• DJ

    I think that’s a bit harsh. Firstly, that $620 million represents just 0.07% of the total funds disbursed under the program.

    Second, the IRS doesn’t make a taxpayer “prove” anything except how much money was withheld. That’s why you have to attach to your tax return your Forms W-2 and any other forms that report income tax withheld. Everything else is on a “voluntary compliance” basis, although some amounts are reported to IRS by 3rd parties. Still, you don’t have to prove medical expenses, mileage driven for business, charitable contributions, business use of your home, partnership income, etc…. unless you get audited, of course.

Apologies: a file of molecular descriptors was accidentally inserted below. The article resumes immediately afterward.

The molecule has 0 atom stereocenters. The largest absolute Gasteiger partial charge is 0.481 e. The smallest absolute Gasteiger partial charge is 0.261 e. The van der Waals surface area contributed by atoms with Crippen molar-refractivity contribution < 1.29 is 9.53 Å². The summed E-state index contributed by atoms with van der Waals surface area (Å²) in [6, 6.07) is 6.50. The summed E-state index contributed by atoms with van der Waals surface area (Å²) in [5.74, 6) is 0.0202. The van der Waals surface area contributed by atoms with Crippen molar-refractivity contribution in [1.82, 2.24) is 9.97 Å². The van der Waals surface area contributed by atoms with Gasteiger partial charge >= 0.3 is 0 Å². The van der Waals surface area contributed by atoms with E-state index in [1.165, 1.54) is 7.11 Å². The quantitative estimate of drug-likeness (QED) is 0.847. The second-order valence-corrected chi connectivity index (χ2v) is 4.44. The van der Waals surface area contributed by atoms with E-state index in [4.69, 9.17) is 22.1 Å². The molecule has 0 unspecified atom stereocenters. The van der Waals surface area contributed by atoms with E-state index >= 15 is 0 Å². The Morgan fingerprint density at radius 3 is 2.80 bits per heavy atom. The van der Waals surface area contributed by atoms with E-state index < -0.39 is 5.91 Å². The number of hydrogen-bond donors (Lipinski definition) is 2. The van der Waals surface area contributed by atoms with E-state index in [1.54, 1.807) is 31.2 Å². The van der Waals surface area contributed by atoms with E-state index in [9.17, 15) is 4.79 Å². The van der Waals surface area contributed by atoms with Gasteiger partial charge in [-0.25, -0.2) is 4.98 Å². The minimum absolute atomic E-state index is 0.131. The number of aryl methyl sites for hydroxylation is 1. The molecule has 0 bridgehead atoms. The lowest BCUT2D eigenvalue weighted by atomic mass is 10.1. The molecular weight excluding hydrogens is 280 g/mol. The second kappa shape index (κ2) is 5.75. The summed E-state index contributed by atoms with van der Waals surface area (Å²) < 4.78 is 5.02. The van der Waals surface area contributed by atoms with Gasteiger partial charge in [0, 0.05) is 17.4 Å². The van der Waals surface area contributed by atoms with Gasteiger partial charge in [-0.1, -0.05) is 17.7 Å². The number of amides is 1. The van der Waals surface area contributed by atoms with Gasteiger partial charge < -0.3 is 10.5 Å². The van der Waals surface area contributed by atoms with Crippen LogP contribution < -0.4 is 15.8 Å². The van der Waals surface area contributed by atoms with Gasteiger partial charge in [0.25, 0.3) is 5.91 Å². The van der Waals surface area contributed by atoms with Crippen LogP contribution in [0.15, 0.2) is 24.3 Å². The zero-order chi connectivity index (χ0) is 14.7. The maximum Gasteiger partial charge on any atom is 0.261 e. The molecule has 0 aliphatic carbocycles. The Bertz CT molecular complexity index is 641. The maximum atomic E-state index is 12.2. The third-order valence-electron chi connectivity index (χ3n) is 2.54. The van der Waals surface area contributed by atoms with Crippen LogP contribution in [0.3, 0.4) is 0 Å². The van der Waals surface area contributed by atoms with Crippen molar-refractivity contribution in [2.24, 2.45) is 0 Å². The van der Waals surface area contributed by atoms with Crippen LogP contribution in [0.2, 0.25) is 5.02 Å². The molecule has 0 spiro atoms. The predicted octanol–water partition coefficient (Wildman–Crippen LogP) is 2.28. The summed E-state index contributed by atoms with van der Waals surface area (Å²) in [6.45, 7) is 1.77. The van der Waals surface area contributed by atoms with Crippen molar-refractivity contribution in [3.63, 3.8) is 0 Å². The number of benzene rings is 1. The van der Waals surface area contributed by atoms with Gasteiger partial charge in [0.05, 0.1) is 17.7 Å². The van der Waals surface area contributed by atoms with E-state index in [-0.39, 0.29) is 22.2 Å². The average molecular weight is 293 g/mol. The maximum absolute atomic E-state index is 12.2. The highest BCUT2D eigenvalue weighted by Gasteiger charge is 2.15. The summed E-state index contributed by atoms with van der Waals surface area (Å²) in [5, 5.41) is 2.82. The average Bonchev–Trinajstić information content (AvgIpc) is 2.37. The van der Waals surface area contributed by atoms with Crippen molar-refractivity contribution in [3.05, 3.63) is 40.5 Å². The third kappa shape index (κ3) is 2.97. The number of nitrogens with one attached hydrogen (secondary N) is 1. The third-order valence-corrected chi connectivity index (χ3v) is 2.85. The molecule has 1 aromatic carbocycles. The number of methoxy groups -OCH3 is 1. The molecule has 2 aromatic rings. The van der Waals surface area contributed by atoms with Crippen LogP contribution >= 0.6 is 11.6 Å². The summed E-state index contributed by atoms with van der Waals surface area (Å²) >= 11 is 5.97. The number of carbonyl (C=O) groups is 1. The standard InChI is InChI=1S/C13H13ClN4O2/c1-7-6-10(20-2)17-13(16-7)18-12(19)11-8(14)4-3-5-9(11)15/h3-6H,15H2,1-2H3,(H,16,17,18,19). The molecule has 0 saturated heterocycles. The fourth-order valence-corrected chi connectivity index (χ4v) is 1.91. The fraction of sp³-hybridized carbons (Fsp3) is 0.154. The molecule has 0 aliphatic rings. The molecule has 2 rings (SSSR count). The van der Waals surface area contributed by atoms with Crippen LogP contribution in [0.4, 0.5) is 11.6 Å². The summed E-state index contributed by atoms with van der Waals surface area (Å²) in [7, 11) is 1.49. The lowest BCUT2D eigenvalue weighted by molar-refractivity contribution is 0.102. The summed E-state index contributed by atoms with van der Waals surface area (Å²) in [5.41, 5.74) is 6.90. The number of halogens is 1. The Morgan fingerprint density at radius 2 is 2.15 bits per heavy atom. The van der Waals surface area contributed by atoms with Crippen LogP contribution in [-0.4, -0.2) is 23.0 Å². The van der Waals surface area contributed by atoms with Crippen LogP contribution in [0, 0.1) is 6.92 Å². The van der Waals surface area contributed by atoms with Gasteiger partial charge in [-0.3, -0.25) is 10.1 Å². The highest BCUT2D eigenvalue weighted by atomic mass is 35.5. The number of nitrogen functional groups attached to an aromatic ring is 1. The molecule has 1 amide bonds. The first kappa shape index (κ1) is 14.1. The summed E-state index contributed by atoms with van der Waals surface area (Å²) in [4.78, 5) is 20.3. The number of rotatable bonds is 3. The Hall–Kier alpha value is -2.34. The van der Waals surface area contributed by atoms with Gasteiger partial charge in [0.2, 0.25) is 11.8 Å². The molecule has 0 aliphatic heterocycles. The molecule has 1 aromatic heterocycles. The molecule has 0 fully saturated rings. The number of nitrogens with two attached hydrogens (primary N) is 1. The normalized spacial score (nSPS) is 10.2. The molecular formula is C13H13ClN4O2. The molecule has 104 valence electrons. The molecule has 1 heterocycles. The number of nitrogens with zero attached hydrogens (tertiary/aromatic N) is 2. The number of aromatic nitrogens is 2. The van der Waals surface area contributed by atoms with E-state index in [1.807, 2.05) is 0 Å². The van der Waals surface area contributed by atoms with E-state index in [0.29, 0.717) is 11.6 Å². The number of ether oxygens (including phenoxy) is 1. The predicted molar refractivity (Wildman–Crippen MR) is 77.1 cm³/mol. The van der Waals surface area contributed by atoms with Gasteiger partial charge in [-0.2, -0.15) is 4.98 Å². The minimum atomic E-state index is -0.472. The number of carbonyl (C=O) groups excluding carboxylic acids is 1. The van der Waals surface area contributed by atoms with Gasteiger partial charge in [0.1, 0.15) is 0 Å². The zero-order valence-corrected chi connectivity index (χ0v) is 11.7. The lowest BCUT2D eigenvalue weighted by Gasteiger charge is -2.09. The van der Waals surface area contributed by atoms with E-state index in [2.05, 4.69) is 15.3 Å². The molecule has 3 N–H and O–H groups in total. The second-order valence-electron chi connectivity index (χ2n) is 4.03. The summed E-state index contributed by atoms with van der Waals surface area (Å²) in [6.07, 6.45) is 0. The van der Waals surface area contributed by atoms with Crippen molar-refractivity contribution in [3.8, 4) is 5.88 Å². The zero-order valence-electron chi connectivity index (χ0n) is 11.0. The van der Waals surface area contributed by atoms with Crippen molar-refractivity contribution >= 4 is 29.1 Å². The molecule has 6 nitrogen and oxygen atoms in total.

Sure, the IRS could have eliminated some of these fraudulent claims by designing a matching program to ensure that anyone who deducted mortgage interest expense in recent years got extra scrutiny. But as a programmer, you have some idea what would be involved in that. They’re still (after several years of work) trying to perfect a matching program to ensure everyone reports their K-1 income!

    I wonder how that $620 million compares with taxes reduced by people fudging their business miles? In the scheme of the estimated $300+ billion dollar “tax gap” (what get paid compared to what should have been paid), this is a drop in the bucket.

Powered by WordPress. Designed by WooThemes